Martin Scorsese's Ten Favourite Films

6/3/2020 4:05:00 PM

From Ashes and Diamonds to BlacKkKlansman

Martin Scorsese is not only one of the greatest living film directors of our time, but  also an avid cinephile. His non-profit organization Film Foundation is dedicated to restore rare classics. His educational documentaries including “A Personal Journey with Martin Scorsese Through American Movies” reflect his deep love and passion for film history. Here are the director’s favourite ten films in no particular order:


8½ (1963)

A harried movie director retreats into his memories and fantasies.

Director: Federico Fellini


The Haunting (1963)

Hill House has stood for about 90 years and appears haunted: its inhabitants have always met strange, tragic ends. Now Dr. John Markway has assembled a team of people who he thinks will prove whether or not the house is haunted.

Director: Robert Wise


Ashes and Diamonds (1958)

As WWII and the German occupation ends, the Polish resistance and the Russian forces turn on each other in an attempt to take over leadership in Communist Poland.

Director: Andrzej Wajda


The Exorcist (1973)

When a 12 year-old girl is possessed by a mysterious entity, her mother seeks the help of two priests to save her.

Director: William Friedkin


Rebel Without a Cause (1955)

A rebellious young man with a troubled past comes to a new town, finding friends and enemies.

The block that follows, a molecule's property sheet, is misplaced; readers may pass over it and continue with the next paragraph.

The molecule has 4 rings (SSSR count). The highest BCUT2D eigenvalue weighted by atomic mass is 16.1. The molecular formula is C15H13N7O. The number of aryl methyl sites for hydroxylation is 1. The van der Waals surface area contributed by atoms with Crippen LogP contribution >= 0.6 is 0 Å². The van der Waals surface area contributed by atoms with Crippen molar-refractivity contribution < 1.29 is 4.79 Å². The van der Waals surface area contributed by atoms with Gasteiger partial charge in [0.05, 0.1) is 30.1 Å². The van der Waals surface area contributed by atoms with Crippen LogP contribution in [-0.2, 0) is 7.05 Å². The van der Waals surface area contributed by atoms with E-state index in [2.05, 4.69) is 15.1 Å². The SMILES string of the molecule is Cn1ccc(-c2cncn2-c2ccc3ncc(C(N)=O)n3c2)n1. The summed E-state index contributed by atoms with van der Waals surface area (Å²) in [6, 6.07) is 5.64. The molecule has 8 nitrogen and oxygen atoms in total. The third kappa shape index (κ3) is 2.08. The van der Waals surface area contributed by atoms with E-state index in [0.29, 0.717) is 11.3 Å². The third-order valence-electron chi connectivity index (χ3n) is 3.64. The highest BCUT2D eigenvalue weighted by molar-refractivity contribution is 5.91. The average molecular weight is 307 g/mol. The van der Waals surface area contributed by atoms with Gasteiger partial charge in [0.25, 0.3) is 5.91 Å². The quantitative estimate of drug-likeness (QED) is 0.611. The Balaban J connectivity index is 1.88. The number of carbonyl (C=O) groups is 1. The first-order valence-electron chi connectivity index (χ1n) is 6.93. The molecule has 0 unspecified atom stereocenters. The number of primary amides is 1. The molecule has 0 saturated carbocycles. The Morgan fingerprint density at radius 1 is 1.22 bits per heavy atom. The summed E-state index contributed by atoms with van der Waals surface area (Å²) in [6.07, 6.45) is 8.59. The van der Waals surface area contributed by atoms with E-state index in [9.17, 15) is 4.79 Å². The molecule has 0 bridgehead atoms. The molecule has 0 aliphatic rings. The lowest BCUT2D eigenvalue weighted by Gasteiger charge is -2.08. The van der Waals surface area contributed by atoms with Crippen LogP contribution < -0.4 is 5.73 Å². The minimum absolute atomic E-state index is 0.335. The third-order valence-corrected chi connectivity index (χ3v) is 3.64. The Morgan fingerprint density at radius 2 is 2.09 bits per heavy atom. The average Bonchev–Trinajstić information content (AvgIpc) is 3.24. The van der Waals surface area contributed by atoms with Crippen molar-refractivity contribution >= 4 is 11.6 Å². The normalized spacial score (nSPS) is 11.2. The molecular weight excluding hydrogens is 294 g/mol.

Director: Nicholas Ray


The Leopard (1963)

The Prince of Salina, a noble aristocrat of impeccable integrity, tries to preserve his family and class amid the tumultuous social upheavals of 1860's Sicily.

Director: Luchino Visconti


BlacKkKlansman (2018)

Ron Stallworth, an African American police officer from Colorado Springs, CO, successfully manages to infiltrate the local Ku Klux Klan branch with the help of a Jewish surrogate who eventually becomes its leader. Based on actual events.

Director: Spike Lee


Woman Is the Future of Man (2004)

Two college friends get together and reminisce on the woman they both fell in love with at different times in their past, and are thus propelled to find her.

Director: Sang-soo Hong

One-Eyed Jacks (1961)

After robbing a Mexican bank, Dad Longworth takes the loot and leaves his partner Rio to be captured but Rio escapes and searches for Dad in California.

Director: Marlon Brando


2001: A Space Odyssey (1968)

After discovering a mysterious artifact buried beneath the Lunar surface, mankind sets off on a quest to find its origins with help from intelligent supercomputer H.A.L. 9000.

Director: Stanley Kubrick



5/27/2020 12:00:00 PM

I don’t remember the first Albert Lewin film I saw or how old I was when I saw it, but I was immediately entranced. I was taken with his literate and touchingly formal approach to moviemaking, his moving adherence to and belief in high culture and its trappings, his powerful sense of myth, his exacting production design, and his pull toward brooding and meditative quietude. He shared many of these qualities with Val Lewton. Both men had come out of the studio system and served as right-hand men to superstar production executives—Lewton worked for David O. Selznick, Lewin for Irving Thalberg—and both of them went in far more individualistic directions than their former mentors. And apart from the respective levels of their budgets and shooting schedules, there was one crucial difference. Lewton exerted a powerful and unmistakable influence on each of the films he produced, but he never directed. He preferred to stay in the background. Lewin also produced some truly beautiful films, but when he became a director, he declared himself as an artist. You can hide as a producer. But to quote David Fincher, if you think you can hide as a director, you’re nuts. The mythic undertones and overtones, the swooning romanticism, the idiosyncratic and occasionally awkward grammar and pacing—he unashamedly owned all of it.